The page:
I asked the mayor why there was so much trash, and he explained to me that there was no flat land to create landfill with, and the residents are opposed to an incinerator. The only option was to ship trash out of the city. However, Valencia is too small to have a waste disposal center, and so it Quentin. The only option is to send it to Calgary. This is where the next problem arises, Calgary already takes trash from LexingtonBay and Lockheart, so they are running out of ships and trains to send trash away with. The bottom line is that Tavlon can only afford to send Some of its trash out, and the rest is left within the city. The mayor says it’s a quickly escalating problem, and contributes to the poor state of the city.
The mayor took me up another hill, and showed me Tavlon’s industrial sector. I was nearly choking on the air, so I decided to hang out in the tram.
The mayor told me he and his council deemed that this was one of the prime reasons for Tavlon’s overall poverty. He also told me that they found out this is the economic foundation of Tavlon. That’s where all of their problems originate from. They can’t exactly encourage industrial development, because it will eventually lead to the implosion of the city, from residents moving out. However, they also cannot destroy the industrial sector, because it too will lead to residents moving out, form lack of work. The mayor said that they must isolate the sector, or Gentrify the area as a whole.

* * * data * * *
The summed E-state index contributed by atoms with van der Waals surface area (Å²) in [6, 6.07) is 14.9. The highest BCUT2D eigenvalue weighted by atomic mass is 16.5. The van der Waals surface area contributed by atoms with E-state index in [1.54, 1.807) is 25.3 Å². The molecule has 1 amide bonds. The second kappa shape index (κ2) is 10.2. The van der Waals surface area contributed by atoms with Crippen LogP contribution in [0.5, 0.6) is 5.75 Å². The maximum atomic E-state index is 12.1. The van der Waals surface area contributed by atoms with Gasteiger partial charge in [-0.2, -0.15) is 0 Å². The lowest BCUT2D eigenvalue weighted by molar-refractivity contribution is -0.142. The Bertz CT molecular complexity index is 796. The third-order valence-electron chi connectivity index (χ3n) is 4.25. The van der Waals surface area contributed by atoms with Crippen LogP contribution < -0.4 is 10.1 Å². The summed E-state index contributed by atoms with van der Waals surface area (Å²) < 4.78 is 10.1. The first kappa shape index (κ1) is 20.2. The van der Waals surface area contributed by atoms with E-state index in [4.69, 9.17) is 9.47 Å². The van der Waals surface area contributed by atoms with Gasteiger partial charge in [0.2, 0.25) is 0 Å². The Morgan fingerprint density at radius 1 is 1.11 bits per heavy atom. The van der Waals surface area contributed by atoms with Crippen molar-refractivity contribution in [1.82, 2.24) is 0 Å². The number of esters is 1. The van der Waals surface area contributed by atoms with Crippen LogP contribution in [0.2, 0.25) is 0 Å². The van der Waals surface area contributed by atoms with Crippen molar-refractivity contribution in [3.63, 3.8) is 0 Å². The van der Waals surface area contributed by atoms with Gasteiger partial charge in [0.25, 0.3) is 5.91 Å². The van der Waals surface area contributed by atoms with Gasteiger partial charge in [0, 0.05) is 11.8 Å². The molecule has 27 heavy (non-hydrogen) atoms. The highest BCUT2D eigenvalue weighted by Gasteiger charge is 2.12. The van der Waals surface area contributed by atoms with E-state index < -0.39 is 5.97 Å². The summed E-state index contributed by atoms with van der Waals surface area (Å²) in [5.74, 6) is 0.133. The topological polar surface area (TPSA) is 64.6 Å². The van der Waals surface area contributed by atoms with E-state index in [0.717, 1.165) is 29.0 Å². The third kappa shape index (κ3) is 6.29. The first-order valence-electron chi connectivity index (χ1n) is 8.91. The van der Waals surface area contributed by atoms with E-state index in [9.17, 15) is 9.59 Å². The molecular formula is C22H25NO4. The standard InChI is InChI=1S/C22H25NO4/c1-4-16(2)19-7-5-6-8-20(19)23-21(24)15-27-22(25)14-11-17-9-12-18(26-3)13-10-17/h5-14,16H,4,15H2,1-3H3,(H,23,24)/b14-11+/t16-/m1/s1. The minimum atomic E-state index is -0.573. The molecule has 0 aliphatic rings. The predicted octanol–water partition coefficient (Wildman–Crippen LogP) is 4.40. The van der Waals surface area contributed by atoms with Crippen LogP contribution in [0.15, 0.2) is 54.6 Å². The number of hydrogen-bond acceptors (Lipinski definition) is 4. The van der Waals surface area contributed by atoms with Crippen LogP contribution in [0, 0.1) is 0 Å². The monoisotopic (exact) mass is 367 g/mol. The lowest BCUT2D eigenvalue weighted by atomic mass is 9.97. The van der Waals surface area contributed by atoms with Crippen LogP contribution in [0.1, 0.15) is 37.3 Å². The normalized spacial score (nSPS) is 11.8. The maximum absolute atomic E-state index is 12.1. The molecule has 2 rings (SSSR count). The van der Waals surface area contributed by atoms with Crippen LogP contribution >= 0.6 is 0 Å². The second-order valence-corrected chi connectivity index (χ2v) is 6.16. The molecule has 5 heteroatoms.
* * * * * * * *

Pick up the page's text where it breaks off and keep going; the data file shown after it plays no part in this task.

This is where the council is voting on. There are multiple options, all of which will do the same thing, although some might do it better, and that is what is they are voting on. The mayor showed me an overview of New Tavlon, and I bid him goodbye, and good luck, I had to go to another city to spend the night.
This is where you can vote!
The council is deciding on what method it should use to improve the conditions of the city. The council can only carry out one of these, however, it may have the funds to carry out option A as well as any other one. It is up to you, the public, to decide what improves the city!
Ship all of the trash out to Calgary. This is quite a large task, as it involves politcial obstacles as well as monetary ones. The council and mayor would have to convice Calgary to take trash into the city, as well as fund more trains to ship it out. However, it may be one of the most effective strategies as well.
Grow trees. Just like Option B, except far cheaper! Planting trees around slums and industrial sectors decrease pollution and raise desirability, however the major drawback is that they cannot proliferate into the neighborhoods, creating pockets of pollution.
Entice higher wealth factories by creating plazas and tax breaks for them. This one is a cheap proposition, but is also more likely to fail. Without an educated public, high-tech factories may not want to move in, despite incentives.
Introduce higher education to Tavlon. doing this takes up valuable real estate, but also is very likely to attract rich businesses and residents. It is in the middle of the cost spectrum, as well.
I took another bus out of the city, and into Calgary. This is where I would spend the night, and the next few days, I would participate as one of the councilmembers!